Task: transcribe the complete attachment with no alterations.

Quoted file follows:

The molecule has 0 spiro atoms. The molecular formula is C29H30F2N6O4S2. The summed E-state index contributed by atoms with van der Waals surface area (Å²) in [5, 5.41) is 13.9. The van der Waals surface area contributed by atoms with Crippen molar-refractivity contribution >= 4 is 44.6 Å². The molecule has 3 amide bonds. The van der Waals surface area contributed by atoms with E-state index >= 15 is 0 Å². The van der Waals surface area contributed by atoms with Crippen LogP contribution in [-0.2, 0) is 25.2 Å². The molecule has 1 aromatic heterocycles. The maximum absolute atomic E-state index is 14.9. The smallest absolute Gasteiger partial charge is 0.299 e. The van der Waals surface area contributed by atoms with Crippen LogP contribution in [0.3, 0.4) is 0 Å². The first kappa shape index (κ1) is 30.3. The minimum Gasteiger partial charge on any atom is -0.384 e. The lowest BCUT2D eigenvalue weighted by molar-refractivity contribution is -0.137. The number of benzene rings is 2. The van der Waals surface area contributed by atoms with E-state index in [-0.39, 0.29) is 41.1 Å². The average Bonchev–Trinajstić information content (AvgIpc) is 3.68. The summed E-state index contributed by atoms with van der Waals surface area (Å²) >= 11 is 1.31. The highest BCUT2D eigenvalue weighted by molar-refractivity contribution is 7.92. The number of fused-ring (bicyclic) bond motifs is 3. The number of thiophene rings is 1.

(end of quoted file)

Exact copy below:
The molecule has 0 spiro atoms. The molecular formula is C29H30F2N6O4S2. The summed E-state index contributed by atoms with van der Waals surface area (Å²) in [5, 5.41) is 13.9. The van der Waals surface area contributed by atoms with Crippen molar-refractivity contribution >= 4 is 44.6 Å². The molecule has 3 amide bonds. The van der Waals surface area contributed by atoms with E-state index >= 15 is 0 Å². The van der Waals surface area contributed by atoms with Crippen LogP contribution in [-0.2, 0) is 25.2 Å². The molecule has 1 aromatic heterocycles. The maximum absolute atomic E-state index is 14.9. The smallest absolute Gasteiger partial charge is 0.299 e. The van der Waals surface area contributed by atoms with Crippen LogP contribution in [0.3, 0.4) is 0 Å². The first kappa shape index (κ1) is 30.3. The minimum Gasteiger partial charge on any atom is -0.384 e. The lowest BCUT2D eigenvalue weighted by molar-refractivity contribution is -0.137. The number of benzene rings is 2. The van der Waals surface area contributed by atoms with E-state index in [-0.39, 0.29) is 41.1 Å². The average Bonchev–Trinajstić information content (AvgIpc) is 3.68. The summed E-state index contributed by atoms with van der Waals surface area (Å²) >= 11 is 1.31. The highest BCUT2D eigenvalue weighted by molar-refractivity contribution is 7.92. The number of fused-ring (bicyclic) bond motifs is 3. The number of thiophene rings is 1.